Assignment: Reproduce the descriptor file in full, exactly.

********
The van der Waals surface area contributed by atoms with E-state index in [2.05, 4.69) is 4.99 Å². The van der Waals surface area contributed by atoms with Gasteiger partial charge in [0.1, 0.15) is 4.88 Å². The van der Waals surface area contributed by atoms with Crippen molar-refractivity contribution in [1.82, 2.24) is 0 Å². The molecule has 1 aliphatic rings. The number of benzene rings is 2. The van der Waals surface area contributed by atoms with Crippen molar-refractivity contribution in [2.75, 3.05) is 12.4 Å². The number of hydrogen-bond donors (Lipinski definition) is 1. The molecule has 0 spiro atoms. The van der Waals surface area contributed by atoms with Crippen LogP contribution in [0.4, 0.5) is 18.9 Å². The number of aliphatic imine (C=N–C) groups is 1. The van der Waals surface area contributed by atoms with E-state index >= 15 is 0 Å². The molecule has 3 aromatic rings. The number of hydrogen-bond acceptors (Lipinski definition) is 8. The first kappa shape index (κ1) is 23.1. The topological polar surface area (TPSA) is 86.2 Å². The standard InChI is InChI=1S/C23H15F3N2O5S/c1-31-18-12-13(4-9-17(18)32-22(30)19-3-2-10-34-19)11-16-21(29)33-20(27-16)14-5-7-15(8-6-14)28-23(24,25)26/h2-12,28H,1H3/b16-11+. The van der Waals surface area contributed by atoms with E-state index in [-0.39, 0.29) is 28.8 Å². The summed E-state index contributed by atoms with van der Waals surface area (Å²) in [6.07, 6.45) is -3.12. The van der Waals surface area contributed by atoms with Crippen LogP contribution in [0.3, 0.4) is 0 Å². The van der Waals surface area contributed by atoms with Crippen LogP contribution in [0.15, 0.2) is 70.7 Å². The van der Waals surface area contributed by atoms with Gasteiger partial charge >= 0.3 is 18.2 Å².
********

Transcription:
The van der Waals surface area contributed by atoms with E-state index in [2.05, 4.69) is 4.99 Å². The van der Waals surface area contributed by atoms with Gasteiger partial charge in [0.1, 0.15) is 4.88 Å². The van der Waals surface area contributed by atoms with Crippen molar-refractivity contribution in [1.82, 2.24) is 0 Å². The molecule has 1 aliphatic rings. The number of benzene rings is 2. The van der Waals surface area contributed by atoms with Crippen molar-refractivity contribution in [2.75, 3.05) is 12.4 Å². The number of hydrogen-bond donors (Lipinski definition) is 1. The molecule has 0 spiro atoms. The van der Waals surface area contributed by atoms with Crippen LogP contribution in [0.4, 0.5) is 18.9 Å². The number of aliphatic imine (C=N–C) groups is 1. The van der Waals surface area contributed by atoms with E-state index >= 15 is 0 Å². The molecule has 3 aromatic rings. The number of hydrogen-bond acceptors (Lipinski definition) is 8. The first kappa shape index (κ1) is 23.1. The topological polar surface area (TPSA) is 86.2 Å². The standard InChI is InChI=1S/C23H15F3N2O5S/c1-31-18-12-13(4-9-17(18)32-22(30)19-3-2-10-34-19)11-16-21(29)33-20(27-16)14-5-7-15(8-6-14)28-23(24,25)26/h2-12,28H,1H3/b16-11+. The van der Waals surface area contributed by atoms with E-state index in [-0.39, 0.29) is 28.8 Å². The summed E-state index contributed by atoms with van der Waals surface area (Å²) in [6.07, 6.45) is -3.12. The van der Waals surface area contributed by atoms with Crippen LogP contribution in [0.3, 0.4) is 0 Å². The van der Waals surface area contributed by atoms with Crippen LogP contribution in [0.15, 0.2) is 70.7 Å². The van der Waals surface area contributed by atoms with Gasteiger partial charge >= 0.3 is 18.2 Å².